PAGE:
Twitter made it cool to write
As quote by Kevin Braddock from Daily Telegraph; ‘Notebooks and stationery fetishes stand firmly on one side of a modern social divide, representing intimacy and privacy; on the other side is the compulsive self-exposure of social networking, commenting and blogging. The former being more reflective and considered than the digital diarrhea of status updates, comments and tweets, less coldly perfunctory than emails and text tapped out on an iphone, ipad or blackberry, the vogue of note making returns writing to an act of expression instead of communication’.
The truth is, we all get that feel good factor when we create something with our hands and writing is no exception. It’s the physical experience of the body doing something.
The interesting thing about stationery is the irresistible desire it creates. The majority of people will admit that they can’t pass a stationery shop without going in and touching everything. The myriad of colours, textures and designs is too good to miss. For something so rudimentary and plain the effect is phenomenal.
In the world of so many digital products and social platforms, the simplicity of pen and paper has become a timeless attraction. Many stationery shops and brands are promoting the word ‘journaling which simply means ‘the urge to scribble’. An action which momentarily takes out of the crazy world we live in and allows us to zone into something totally new.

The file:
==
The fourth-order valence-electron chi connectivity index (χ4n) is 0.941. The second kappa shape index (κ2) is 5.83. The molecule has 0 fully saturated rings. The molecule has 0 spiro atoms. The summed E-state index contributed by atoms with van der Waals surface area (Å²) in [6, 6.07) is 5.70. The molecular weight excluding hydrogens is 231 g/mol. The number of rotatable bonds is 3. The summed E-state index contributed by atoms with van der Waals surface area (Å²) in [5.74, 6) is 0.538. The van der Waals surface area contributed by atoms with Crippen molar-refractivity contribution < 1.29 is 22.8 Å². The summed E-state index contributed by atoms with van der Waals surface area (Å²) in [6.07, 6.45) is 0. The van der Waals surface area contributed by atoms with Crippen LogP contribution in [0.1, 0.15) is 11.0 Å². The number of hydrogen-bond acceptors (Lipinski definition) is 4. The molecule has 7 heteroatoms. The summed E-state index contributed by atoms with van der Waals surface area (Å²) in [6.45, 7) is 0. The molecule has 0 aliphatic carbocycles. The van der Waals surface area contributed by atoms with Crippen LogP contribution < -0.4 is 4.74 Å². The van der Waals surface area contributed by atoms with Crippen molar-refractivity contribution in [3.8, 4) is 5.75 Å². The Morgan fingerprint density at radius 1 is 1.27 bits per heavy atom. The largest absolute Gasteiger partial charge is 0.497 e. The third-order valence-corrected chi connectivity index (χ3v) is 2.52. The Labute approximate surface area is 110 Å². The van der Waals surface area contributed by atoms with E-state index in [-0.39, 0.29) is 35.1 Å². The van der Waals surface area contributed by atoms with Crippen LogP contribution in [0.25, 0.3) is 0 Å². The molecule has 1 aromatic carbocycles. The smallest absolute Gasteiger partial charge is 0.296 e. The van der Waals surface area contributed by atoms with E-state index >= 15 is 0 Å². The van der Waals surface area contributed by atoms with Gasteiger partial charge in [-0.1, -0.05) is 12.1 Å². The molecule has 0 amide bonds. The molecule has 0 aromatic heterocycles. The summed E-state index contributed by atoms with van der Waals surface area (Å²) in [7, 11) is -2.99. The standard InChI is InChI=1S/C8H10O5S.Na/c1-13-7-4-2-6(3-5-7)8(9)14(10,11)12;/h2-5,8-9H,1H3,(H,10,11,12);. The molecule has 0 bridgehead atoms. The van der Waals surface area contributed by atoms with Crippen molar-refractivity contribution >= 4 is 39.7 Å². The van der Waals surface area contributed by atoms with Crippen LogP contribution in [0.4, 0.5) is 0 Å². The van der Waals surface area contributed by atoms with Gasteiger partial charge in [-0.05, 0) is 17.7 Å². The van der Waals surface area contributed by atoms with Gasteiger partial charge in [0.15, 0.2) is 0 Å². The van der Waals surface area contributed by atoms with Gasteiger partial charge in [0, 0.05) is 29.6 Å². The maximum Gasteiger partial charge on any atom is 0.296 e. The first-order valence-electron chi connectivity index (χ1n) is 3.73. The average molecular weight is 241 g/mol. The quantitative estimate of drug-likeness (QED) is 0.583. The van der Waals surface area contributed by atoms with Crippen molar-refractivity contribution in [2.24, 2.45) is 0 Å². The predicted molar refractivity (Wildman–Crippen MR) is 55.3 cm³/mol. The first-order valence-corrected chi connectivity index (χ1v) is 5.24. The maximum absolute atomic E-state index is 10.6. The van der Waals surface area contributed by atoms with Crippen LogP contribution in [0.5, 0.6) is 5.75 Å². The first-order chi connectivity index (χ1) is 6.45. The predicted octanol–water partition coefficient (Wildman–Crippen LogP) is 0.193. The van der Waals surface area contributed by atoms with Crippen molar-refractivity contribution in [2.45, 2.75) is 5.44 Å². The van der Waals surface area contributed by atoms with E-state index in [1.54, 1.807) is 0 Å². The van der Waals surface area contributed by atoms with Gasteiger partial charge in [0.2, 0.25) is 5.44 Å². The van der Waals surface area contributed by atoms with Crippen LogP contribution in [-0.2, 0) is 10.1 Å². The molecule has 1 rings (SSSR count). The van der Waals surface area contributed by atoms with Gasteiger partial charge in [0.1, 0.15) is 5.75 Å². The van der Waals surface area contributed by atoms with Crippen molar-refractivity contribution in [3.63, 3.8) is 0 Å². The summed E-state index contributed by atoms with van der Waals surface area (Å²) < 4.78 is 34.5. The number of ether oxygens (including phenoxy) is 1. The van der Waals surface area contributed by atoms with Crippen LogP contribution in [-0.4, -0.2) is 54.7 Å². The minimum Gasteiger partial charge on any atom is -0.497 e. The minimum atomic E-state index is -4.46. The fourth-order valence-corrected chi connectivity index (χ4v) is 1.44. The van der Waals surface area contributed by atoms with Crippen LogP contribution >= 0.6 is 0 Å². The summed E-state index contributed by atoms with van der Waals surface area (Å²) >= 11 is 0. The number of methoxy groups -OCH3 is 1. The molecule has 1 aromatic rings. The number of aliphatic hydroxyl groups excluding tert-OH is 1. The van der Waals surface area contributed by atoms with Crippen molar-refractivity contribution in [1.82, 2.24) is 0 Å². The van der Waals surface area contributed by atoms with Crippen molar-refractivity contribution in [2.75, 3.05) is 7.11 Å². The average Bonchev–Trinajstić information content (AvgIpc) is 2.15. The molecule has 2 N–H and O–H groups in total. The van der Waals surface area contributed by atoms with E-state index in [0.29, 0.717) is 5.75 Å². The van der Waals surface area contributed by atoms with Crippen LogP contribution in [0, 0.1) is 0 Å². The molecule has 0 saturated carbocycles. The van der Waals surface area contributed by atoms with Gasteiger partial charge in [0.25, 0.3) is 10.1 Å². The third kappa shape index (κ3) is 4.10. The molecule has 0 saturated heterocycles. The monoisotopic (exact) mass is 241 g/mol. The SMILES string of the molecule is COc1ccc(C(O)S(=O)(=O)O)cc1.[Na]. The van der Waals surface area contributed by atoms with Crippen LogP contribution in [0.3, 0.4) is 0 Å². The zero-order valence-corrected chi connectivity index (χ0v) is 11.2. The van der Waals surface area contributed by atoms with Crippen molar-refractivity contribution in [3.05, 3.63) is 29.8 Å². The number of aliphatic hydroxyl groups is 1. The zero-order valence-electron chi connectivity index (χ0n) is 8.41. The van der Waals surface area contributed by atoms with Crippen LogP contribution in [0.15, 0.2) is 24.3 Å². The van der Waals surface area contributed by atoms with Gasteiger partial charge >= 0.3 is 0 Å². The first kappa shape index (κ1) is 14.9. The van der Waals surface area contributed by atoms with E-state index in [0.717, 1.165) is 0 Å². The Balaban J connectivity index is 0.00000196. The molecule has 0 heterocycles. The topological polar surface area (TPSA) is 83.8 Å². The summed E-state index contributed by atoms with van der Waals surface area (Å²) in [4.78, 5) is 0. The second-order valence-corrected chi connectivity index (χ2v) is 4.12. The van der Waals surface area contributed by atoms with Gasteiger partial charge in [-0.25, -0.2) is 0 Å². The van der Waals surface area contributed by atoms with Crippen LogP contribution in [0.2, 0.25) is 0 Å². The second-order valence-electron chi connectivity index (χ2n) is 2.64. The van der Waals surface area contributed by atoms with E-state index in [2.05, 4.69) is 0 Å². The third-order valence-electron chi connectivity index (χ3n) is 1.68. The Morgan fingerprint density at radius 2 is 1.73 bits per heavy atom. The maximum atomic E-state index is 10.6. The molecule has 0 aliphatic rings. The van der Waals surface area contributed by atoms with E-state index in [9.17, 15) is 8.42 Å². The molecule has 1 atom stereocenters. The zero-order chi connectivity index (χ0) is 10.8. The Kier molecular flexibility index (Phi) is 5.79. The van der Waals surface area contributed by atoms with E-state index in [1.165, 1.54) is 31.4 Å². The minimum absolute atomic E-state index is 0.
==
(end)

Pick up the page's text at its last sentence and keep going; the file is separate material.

According to Angela Webb of the National Hand Writing Association, over the past few years there has been a huge increase in handwriting and other craft based hobbies.
Many authors script by hand before they digitalise their work. It helps their thought process and encourages their ideas to flow. JK Rowling wrote many of her famous Harry Potter books in the long hand before converting them into type.
Stuart Kirby from JOTTRR believes that the ‘world of digital has far from diminished the importance of the notebook, he feels it has in fact enhanced it.’ ‘The digital era offers so much information but using notebooks is a very different process to writing on screen. You can go back over notes, scratch them out, amend and review. You remember it’. As founder of Rollo London, a stationery and notebook brand I whole heartedly agree with Kirby, this is one of the main reasons the brand became a reality.
Despite the world of online, social communication, text and blogs, the simple fact is that art of note taking and hand writing is far from on the decline, it is in fact more popular than ever before. It seems that the greater the push for technology the stronger the stationery market seems to become.
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